Since many people only have reference to an infant or maybe a toddler nursing, some are under the assumption that the child is nursing every 2-4 hours like a newborn. Typically, when older children nurse they do it a few times a day, once day, every few days, once a week, once a month, it depends on the child. Actually, this is what self weaning looks like. Eventually, the time between feeds becomes so long that there just isn’t another one. In many cases of full term nursing, neither the mother or child even remember the last feed, it was such a gradual weaning process and no one formally decided to draw a line in the sand.

“Why not put it in a cup?”

This comment makes no sense to me. Either you are OK with them drinking human milk or you aren’t. Saying to put it in a cup, suggests you are not opposed to the child consuming milk from her own species. Why would anyone go through the extra effort of expressing milk and storing it for when the child need/wants it and then potentially wasting what isn’t drank in time? Seems horribly ineffi

So if you are not opposed to choosing to drink human milk at age 6, then what difference does it make what container she drinks it from?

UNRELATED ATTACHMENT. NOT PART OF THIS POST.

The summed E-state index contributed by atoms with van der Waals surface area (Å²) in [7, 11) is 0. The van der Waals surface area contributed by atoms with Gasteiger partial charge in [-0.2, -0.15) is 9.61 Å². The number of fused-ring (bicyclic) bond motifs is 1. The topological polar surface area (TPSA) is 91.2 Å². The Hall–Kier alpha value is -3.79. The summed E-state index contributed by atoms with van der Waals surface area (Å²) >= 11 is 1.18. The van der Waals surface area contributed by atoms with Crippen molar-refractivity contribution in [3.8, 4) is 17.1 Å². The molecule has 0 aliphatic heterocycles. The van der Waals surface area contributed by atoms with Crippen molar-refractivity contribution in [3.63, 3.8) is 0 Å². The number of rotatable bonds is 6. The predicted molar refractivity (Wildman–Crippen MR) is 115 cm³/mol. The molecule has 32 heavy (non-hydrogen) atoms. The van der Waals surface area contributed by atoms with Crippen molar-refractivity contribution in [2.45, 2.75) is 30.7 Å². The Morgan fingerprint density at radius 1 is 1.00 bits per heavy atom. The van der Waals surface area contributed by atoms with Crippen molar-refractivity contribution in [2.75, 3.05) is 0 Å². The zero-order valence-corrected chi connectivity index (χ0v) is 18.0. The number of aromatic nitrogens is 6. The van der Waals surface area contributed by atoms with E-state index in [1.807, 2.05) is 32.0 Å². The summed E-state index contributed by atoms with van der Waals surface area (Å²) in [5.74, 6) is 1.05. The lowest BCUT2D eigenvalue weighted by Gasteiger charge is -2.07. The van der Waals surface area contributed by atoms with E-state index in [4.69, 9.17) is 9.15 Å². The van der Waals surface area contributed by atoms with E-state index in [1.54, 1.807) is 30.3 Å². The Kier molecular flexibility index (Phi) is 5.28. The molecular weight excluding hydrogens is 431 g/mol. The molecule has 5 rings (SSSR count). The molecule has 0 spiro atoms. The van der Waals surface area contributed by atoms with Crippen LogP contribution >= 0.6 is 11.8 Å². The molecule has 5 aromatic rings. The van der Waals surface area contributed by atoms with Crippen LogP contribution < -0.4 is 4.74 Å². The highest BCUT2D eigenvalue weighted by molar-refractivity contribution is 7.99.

It’s “Wrong” To breastfeed a child that age.

The only reasoning I can come up with behind this statement is that somehow after toddlerhood (infancy for some) having your child see, touch, or suckle your breasts is believe to be sexual.

a) Breasts are for feeding our young. The reason why they are seen as sexual is, This one deserves a 4 part discussion:

because our primitive brain sees them as a way of nourishing our future offspring. A man’s brain says, “Hooray breasts! My genetic material will be nourished and survive to be passed on for generations to come.” So are breast sexual, yes! BECAUSE THEY FEED CHILDREN!!

b) Hugging and kissing are also sexual but they can be used in different contexts. Those actions are not inherently sexual, it depends on the person you are doing them with. You can hug and kiss your child or your aunt and no one declares it as sexual. It’s the same with breasts.

The vagina also has different contexts, birthing a baby is not sexual in the way that making a baby is. Same part, different use.

Society needs to get over the duality of female bodies. We are sexual by nature. That sexuality leads to making babies. Babies use those same parts of our body to be born, be fed and nourished and also to bond and feel love. Love comes in many forms. Sexual love, parental love, family love, friend love.